How to prevent carbon monoxide poisoning and first aid measures after poisoning

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asked Aug 17, 2022 in H&E by BindaJDRK (500 points)

1. There should be wide publicity about the safety settings (such as chimneys, small ventilation windows, air hoppers, etc.) that should be in place when using coal fires indoors, explaining the possible symptoms of gas poisoning and general knowledge of first aid, with particular emphasis on the dangers and seriousness of gas to small babies. Chimneys of coal stoves should be reasonably installed, and those without chimneys should be placed outside at night.

2. Do not use obsolete water heaters, such as direct vent water heaters and flue type water heaters, both of which are expressly prohibited by the state from being produced and sold; do not use water heaters that are overdue for service; it is best to ask professionals to install water heaters, and not to install, remove or modify the burner yourself. Do not close the bathroom doors and windows when taking a shower in winter, and do not take too long to shower.

3. When driving, do not let the engine idle for a long time; when the car is parked, do not open the air conditioning unit for too long; even when driving, you should always open the windows, so that the air inside and outside the car convection. If you feel unwell, stop and rest; if you feel dizzy, heavy or weak, open the windows for fresh air.

4. Install carbon monoxide sensor in places where carbon monoxide may be produced. A carbon monoxide alarm is a device designed to detect the concentration of carbon monoxide in the air, which can alert the police in time when the concentration of carbon monoxide exceeds the standard, and some can also force open windows or exhaust fans to keep people away from carbon monoxide.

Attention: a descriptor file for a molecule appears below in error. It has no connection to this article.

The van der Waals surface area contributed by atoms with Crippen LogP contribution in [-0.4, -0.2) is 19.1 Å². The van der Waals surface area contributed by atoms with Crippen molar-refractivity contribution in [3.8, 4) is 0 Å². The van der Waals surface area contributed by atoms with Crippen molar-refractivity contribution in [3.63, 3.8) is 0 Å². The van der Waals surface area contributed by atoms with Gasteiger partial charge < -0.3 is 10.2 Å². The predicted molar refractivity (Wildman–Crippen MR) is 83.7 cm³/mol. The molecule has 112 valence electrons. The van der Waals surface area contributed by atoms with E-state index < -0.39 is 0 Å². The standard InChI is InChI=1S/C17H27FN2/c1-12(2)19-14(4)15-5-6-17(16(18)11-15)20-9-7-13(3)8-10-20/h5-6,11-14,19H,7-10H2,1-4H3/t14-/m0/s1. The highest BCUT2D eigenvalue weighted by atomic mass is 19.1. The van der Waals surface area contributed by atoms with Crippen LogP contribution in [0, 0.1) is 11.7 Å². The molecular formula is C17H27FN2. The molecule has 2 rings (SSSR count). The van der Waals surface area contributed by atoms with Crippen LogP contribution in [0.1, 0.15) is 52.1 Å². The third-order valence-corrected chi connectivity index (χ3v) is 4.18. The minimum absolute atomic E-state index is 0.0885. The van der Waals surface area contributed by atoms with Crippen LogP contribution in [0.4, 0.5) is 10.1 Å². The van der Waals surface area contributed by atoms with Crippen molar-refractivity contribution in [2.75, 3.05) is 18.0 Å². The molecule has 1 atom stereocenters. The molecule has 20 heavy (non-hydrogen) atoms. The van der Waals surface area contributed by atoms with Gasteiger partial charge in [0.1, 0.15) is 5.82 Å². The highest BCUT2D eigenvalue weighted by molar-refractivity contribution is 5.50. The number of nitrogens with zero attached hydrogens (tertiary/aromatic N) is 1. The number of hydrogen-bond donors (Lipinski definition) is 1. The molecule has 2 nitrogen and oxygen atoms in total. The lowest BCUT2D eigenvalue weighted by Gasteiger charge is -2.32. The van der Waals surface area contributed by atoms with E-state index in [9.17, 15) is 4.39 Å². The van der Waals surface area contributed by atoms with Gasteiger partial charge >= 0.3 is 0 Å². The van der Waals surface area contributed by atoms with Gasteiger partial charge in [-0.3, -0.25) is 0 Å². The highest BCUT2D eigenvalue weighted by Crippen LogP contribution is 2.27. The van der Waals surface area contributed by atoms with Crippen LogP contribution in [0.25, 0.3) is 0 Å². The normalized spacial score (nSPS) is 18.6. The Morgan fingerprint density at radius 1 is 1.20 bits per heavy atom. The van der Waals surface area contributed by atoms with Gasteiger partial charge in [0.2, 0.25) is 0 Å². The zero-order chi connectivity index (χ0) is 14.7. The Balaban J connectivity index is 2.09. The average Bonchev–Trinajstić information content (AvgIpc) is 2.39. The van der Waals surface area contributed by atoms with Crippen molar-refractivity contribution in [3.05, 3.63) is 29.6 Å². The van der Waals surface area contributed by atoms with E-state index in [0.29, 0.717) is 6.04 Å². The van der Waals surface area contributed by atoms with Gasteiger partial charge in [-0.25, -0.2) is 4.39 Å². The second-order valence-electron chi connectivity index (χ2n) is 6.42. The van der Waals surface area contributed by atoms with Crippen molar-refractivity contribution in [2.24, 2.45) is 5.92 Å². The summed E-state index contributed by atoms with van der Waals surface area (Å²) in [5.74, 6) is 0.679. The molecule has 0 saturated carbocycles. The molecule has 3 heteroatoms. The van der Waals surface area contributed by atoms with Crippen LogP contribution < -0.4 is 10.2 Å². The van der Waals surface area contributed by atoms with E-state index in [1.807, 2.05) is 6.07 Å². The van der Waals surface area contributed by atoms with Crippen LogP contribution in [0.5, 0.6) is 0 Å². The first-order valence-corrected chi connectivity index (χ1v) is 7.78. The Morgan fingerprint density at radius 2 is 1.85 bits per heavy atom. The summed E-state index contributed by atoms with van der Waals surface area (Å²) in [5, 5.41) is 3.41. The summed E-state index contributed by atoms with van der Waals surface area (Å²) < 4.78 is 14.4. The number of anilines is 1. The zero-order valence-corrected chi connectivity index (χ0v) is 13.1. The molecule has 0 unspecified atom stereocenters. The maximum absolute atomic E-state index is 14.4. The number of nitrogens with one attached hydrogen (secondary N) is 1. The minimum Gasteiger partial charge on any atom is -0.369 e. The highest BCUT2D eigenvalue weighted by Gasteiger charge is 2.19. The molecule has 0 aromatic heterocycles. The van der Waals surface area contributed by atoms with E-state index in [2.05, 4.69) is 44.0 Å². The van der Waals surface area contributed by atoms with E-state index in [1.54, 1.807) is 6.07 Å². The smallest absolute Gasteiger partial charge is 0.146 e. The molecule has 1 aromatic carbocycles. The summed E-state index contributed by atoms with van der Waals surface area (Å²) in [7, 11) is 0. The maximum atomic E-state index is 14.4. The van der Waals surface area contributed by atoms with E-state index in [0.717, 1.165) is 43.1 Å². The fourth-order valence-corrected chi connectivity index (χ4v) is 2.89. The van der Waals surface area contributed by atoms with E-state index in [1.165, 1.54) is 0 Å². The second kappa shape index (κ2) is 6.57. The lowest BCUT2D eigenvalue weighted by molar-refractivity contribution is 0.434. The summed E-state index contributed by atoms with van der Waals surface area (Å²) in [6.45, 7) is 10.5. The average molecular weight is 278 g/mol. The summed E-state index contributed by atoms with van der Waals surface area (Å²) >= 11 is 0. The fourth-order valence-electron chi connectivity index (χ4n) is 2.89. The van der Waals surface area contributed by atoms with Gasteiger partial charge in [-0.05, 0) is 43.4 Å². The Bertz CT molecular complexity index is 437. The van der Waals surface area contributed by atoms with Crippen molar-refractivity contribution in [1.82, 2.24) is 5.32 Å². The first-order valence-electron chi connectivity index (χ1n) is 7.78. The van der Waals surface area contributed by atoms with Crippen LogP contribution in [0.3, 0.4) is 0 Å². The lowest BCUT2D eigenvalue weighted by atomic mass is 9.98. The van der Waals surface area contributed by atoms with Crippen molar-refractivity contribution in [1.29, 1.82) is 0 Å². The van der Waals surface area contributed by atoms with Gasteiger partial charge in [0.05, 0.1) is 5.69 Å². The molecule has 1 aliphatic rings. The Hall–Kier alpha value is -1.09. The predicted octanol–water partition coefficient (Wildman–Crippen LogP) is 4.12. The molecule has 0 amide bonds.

When someone is found to be poisoned by carbon monoxide, the rescuer must quickly follow the following procedures: as carbon monoxide is slightly lighter than air, it floats in the upper layers, so it is safer if the rescuer enters and evacuates the scene on his or her own. If the concentration of gas in the room is too high, ringing the doorbell or turning on the electric light can cause an explosion. If the source of the gas can be found and can be discharged quickly, it should be controlled at the same time, such as turning off the gas switch, but never delay in doing so, as saving lives is more important. Then quickly carry the poisoned person out of the room filled with carbon monoxide, transfer him/her to a ventilated and warm place to lie down, untie the collar and belt to facilitate breathing and smooth flow. Call an ambulance and be ready to take the person to a hospital with a hyperbaric chamber. While waiting for transport, turn the unconscious patient's head to the side to prevent asphyxiation from vomit. To help him/her wake up, pinch or pinch the person's middle point with a needle or fingernail. If the patient is still not breathing, start mouth-to-mouth respiration immediately. It is important to note that this type of artificial respiration is much less effective in patients with carbon monoxide poisoning than in the hospital hyperbaric chamber. Therefore, patients in deep coma should not be resuscitated in situ, but should be taken to hospital as soon as possible, but artificial respiration should never be stopped on the way to hospital to ensure oxygen supply to the brain and to prevent irreversible neurological necrosis caused by lack of oxygen.

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